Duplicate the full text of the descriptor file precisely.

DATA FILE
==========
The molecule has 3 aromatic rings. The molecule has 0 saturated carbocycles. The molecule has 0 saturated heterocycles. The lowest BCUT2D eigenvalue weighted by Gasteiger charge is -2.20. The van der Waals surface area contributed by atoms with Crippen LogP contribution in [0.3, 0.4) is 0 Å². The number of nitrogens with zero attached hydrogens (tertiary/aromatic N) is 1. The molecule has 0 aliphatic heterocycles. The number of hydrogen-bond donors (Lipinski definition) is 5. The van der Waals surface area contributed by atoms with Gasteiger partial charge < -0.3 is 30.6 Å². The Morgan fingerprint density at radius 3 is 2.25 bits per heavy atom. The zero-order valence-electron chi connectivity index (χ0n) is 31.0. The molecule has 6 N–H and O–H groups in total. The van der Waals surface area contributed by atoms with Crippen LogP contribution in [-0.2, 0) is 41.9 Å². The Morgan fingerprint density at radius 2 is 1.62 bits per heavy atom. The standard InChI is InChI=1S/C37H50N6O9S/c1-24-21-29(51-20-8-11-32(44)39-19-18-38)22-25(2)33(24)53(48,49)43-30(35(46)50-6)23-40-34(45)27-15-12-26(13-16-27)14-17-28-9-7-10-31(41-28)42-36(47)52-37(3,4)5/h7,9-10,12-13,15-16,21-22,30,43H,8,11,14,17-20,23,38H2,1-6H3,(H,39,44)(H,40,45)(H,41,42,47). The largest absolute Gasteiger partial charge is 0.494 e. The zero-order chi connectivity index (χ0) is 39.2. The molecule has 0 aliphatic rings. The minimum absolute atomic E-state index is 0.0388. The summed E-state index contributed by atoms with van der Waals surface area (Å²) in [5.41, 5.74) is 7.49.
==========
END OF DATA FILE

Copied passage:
The molecule has 3 aromatic rings. The molecule has 0 saturated carbocycles. The molecule has 0 saturated heterocycles. The lowest BCUT2D eigenvalue weighted by Gasteiger charge is -2.20. The van der Waals surface area contributed by atoms with Crippen LogP contribution in [0.3, 0.4) is 0 Å². The number of nitrogens with zero attached hydrogens (tertiary/aromatic N) is 1. The molecule has 0 aliphatic heterocycles. The number of hydrogen-bond donors (Lipinski definition) is 5. The van der Waals surface area contributed by atoms with Gasteiger partial charge < -0.3 is 30.6 Å². The Morgan fingerprint density at radius 3 is 2.25 bits per heavy atom. The zero-order valence-electron chi connectivity index (χ0n) is 31.0. The molecule has 6 N–H and O–H groups in total. The van der Waals surface area contributed by atoms with Crippen LogP contribution in [-0.2, 0) is 41.9 Å². The Morgan fingerprint density at radius 2 is 1.62 bits per heavy atom. The standard InChI is InChI=1S/C37H50N6O9S/c1-24-21-29(51-20-8-11-32(44)39-19-18-38)22-25(2)33(24)53(48,49)43-30(35(46)50-6)23-40-34(45)27-15-12-26(13-16-27)14-17-28-9-7-10-31(41-28)42-36(47)52-37(3,4)5/h7,9-10,12-13,15-16,21-22,30,43H,8,11,14,17-20,23,38H2,1-6H3,(H,39,44)(H,40,45)(H,41,42,47). The largest absolute Gasteiger partial charge is 0.494 e. The zero-order chi connectivity index (χ0) is 39.2. The molecule has 0 aliphatic rings. The minimum absolute atomic E-state index is 0.0388. The summed E-state index contributed by atoms with van der Waals surface area (Å²) in [5.41, 5.74) is 7.49.